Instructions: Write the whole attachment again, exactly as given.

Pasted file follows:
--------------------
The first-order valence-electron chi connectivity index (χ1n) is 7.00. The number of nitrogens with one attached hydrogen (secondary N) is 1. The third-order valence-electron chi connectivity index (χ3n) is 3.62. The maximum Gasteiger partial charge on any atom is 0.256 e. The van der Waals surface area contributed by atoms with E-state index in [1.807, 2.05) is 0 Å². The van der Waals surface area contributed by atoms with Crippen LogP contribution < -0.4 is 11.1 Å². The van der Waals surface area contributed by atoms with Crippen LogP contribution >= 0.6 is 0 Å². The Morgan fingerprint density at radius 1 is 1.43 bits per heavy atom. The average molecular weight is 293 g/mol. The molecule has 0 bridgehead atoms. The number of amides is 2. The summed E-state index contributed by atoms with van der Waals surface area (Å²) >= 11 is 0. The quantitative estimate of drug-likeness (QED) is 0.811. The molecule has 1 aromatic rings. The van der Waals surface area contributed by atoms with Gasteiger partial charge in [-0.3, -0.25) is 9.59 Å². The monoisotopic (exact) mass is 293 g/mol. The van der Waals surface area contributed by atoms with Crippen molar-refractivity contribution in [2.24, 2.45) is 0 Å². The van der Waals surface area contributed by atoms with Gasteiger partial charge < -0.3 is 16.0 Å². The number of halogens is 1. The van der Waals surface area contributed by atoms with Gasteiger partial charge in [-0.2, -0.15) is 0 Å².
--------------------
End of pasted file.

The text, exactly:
The first-order valence-electron chi connectivity index (χ1n) is 7.00. The number of nitrogens with one attached hydrogen (secondary N) is 1. The third-order valence-electron chi connectivity index (χ3n) is 3.62. The maximum Gasteiger partial charge on any atom is 0.256 e. The van der Waals surface area contributed by atoms with E-state index in [1.807, 2.05) is 0 Å². The van der Waals surface area contributed by atoms with Crippen LogP contribution < -0.4 is 11.1 Å². The van der Waals surface area contributed by atoms with Crippen LogP contribution >= 0.6 is 0 Å². The Morgan fingerprint density at radius 1 is 1.43 bits per heavy atom. The average molecular weight is 293 g/mol. The molecule has 0 bridgehead atoms. The number of amides is 2. The summed E-state index contributed by atoms with van der Waals surface area (Å²) >= 11 is 0. The quantitative estimate of drug-likeness (QED) is 0.811. The molecule has 1 aromatic rings. The van der Waals surface area contributed by atoms with Gasteiger partial charge in [-0.3, -0.25) is 9.59 Å². The monoisotopic (exact) mass is 293 g/mol. The van der Waals surface area contributed by atoms with Crippen molar-refractivity contribution in [2.24, 2.45) is 0 Å². The van der Waals surface area contributed by atoms with Gasteiger partial charge < -0.3 is 16.0 Å². The number of halogens is 1. The van der Waals surface area contributed by atoms with Gasteiger partial charge in [-0.2, -0.15) is 0 Å².